Although limited its been good to worship together in the evening services and to ensure they are as safe as possible while not feeling clinical. As we look forward we must continue to embrace change, to “roll with it” to see where the Holy Spirit is working. Neighbourhood buddies have slowed but are still there for those in need. Our community ventures of Angel Scarecrows and Advent Windows will help with social resilience while spreading the message of Gods love to our estate. As will “Joytober” as we learn together to look deeply into our hearts and minds for the blessings and gifts we have been given each day. Changing though patterns into more positive outlooks.
Creation Sunday highlighted the need for us to wake up and see the damage inflicted on the earth. Gods creation is beautiful but we have abused it and now we must change our ways as individuals and as churches to ensure a future for our children. Even Covid was brought about because of humanity’s destruction of wildlife habitats. It’s Time to Change’.
Harvest, Advent for Advent and our weekly collections for food bank are more important than ever, as so many are still on furlough or have lost their jobs entirely. Keeping the local food bank stocked is essential as Christmas begins to wind its way to us.
Homelessness Sunday, highlights a need that has gone out of people’s mind with so many found temporary homes, yet as the Covid virus continues and the economy is slowly opened up following lockdown, people are forced to the streets once more. The special Sunday teaches us what we can do to help people, who often through no fault of their own have ended up living on the street.
The Sanctuary course continues to teach and guide us how to care, love and help those whose mental health is struggling with all that has happened in their lives.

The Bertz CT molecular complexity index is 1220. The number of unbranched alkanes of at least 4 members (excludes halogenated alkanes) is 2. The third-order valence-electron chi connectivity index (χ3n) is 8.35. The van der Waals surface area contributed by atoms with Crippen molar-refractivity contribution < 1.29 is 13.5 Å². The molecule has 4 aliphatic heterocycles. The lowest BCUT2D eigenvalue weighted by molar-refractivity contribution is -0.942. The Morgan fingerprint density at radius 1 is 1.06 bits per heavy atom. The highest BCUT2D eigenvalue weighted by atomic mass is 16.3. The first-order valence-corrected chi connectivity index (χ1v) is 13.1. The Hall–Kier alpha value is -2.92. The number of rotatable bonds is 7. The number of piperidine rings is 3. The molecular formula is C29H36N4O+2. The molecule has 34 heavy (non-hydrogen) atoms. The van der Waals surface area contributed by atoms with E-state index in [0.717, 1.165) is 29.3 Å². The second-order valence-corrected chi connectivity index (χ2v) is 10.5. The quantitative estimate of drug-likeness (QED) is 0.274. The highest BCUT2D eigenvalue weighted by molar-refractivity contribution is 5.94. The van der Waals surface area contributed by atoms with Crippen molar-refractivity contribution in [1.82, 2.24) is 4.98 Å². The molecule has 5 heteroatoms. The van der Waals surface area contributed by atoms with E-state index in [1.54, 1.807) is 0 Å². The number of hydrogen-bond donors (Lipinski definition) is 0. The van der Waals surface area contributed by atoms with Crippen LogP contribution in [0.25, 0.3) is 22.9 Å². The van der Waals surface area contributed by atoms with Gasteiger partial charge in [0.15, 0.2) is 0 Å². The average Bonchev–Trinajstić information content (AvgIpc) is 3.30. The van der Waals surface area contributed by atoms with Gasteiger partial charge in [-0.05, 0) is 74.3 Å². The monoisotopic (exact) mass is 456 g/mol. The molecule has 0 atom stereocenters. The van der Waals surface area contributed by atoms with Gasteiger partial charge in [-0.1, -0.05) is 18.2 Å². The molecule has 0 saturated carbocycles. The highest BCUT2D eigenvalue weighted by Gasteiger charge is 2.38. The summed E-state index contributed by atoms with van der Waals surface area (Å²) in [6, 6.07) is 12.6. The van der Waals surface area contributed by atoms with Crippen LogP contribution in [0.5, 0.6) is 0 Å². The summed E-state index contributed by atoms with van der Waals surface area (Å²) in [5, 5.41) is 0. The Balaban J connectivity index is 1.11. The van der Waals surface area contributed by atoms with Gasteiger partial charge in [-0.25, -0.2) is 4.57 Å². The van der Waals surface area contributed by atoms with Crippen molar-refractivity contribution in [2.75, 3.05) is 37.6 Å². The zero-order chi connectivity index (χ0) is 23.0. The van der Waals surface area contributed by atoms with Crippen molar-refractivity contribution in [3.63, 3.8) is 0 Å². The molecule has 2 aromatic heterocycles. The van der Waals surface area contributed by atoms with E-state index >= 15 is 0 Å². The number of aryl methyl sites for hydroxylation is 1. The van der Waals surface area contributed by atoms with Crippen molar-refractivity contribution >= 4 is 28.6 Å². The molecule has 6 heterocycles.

Hugs in Boxes shows people we care, spreads a message of hope and light in what can be a dark world.
And I praise God that people are willing to help me install the word HOPE outside our church to let people know that the church offers hope to our community, hope to our children, and hope to each other through the gospel. The church is very much alive, and we remain a community of hope. The reading from Ecclesiastes 3 sums up what is happening to us as individuals and as a church. Jesus’ words love thy neighbour gives us the opportunity to share Gods love and message of good news with all that we meet. Today this is even more crucial.
Covid has brought us up short but some of the things that have happened have been a blessing. There is ‘a time to lament’ but it’s also a ‘time to seek’, evolve, and expand our hearts and minds.
In Liverpool we have the “Rule of life” which is a way of living our lives and it’s available to follow either by yourself or as a church and great resources are offered by the diocese to help us keep this rule for ourselves. The Rule was given simple headings by Bishop Paul. The rule states we need to pray, read, learn so that we can be sent to tell and give. Covid has given many the time to evaluate their lives. To take the time to pray, and read so that we can learn together and as a church we must do this constantly, so that we can continue to share the good-news, to change lives forever. To make a bigger difference by being a bigger church seeking always to love, and bring justice for those who have no voice. As a church we do need ‘time to grieve’ and I know one day hopefully soon, we will have a ‘time to dance’. In the meantime together we will continue to share Christ’s love to those we meet and have time with each day. Covid has brought blessings as well as heartache but whatever we think of it it’s here to stay. How we respond is crucial. blessings